Why are the formatting requirements for Smashwords so demanding, especially in comparison to KDP? Well, unlike KDP, Smashwords converts your file into a number of different formats, so any odd or complicated formatting will cause problems. I eventually went for the ‘nuclear’ option, i.e. stripping all formatting and then rebuilding my file according to the specifications set in the Smashwords Style Guide. Once I did this, the file was accepted and the process worked well. So, to repeat – don’t make my mistake, read and follow the Smashwords Style Guide!
Pricing / distribution
Once your book is approved (and you’ve done a little jig of celebration and relief) you can set the price / distribution etc., which I found to be a straightforward process with clear onscreen instructions. There is plenty of advice on pricing within the Smashwords FAQ page, and I think that would cover in some detail any query you might have. One key point is that if you want to make your book free you can – no fuss, no problem, and as you can amend pricing at any time (note that Apple usually updates same-day, other retailers are generally 2-3 business days), this is something authors might want to consider if, for example, they want to offer the first book in a series as perma-free.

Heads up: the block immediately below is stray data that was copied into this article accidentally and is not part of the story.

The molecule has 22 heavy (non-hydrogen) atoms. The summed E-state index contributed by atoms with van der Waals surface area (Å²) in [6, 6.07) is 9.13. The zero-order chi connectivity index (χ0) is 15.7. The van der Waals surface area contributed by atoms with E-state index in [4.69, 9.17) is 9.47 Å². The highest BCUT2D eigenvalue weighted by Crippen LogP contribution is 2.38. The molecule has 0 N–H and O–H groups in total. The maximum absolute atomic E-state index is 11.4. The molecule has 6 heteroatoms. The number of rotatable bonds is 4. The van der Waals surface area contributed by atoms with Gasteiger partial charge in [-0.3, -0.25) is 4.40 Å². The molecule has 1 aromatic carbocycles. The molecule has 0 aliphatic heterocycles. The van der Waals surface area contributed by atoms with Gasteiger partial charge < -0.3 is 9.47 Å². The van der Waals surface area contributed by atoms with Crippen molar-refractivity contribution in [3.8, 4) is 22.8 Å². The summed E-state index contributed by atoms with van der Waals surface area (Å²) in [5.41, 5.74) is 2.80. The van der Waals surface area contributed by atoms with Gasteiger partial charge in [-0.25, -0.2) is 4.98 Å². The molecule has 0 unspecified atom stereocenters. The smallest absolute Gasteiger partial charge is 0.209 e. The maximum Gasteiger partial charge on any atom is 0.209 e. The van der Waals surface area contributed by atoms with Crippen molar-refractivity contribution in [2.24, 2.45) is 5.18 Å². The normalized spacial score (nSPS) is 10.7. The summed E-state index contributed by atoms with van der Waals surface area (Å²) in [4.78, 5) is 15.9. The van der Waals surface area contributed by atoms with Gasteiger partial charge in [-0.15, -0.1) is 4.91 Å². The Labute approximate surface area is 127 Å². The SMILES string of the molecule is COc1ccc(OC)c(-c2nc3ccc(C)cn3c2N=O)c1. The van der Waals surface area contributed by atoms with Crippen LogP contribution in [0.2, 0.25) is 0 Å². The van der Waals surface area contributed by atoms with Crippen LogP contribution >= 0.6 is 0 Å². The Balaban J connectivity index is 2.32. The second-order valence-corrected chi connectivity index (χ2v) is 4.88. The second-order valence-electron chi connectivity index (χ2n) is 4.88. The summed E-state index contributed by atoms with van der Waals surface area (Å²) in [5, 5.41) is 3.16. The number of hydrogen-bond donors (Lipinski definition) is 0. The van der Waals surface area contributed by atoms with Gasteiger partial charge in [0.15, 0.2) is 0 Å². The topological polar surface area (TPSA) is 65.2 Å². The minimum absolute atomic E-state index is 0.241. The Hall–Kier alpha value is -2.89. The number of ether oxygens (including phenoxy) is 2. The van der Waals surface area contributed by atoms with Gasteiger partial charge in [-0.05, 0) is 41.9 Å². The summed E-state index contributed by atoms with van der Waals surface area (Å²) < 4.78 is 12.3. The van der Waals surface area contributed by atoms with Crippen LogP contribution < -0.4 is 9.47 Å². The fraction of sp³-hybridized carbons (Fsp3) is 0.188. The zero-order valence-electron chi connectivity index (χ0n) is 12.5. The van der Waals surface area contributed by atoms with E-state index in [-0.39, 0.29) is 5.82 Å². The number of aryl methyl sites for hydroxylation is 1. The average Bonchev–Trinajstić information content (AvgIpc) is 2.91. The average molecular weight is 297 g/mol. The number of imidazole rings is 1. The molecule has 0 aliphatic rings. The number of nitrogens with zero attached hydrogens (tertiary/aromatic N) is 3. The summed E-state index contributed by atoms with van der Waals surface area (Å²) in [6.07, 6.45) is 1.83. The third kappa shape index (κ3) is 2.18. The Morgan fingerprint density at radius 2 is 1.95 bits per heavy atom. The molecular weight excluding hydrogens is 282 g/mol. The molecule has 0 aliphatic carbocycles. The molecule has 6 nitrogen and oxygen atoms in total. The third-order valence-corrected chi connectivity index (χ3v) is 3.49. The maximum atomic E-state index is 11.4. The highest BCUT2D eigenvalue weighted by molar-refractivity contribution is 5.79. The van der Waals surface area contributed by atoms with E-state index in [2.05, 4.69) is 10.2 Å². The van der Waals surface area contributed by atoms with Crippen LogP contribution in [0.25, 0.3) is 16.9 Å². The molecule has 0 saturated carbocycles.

Distribution is handled through the Smashwords Channel Manager - it takes up to five days for books to appear across the main external retailers (your book will appear in the Smashwords store within minutes of publishing). Smashwords allows you to set a publication date (along with pre-order distribution), and as long as this is done sufficiently in advance, this will be applied both to their store and the external retailers. I found this part of the distribution worked very efficiently and I encountered no problems.
Tools and other support
One of the beauties of Smashwords is that you only have to update your book’s details (or metadata, if you’re talking tech-speak) in one place and the updates are then cascaded to the other retailers. This does save time and I feel gives the author an impressive level of control.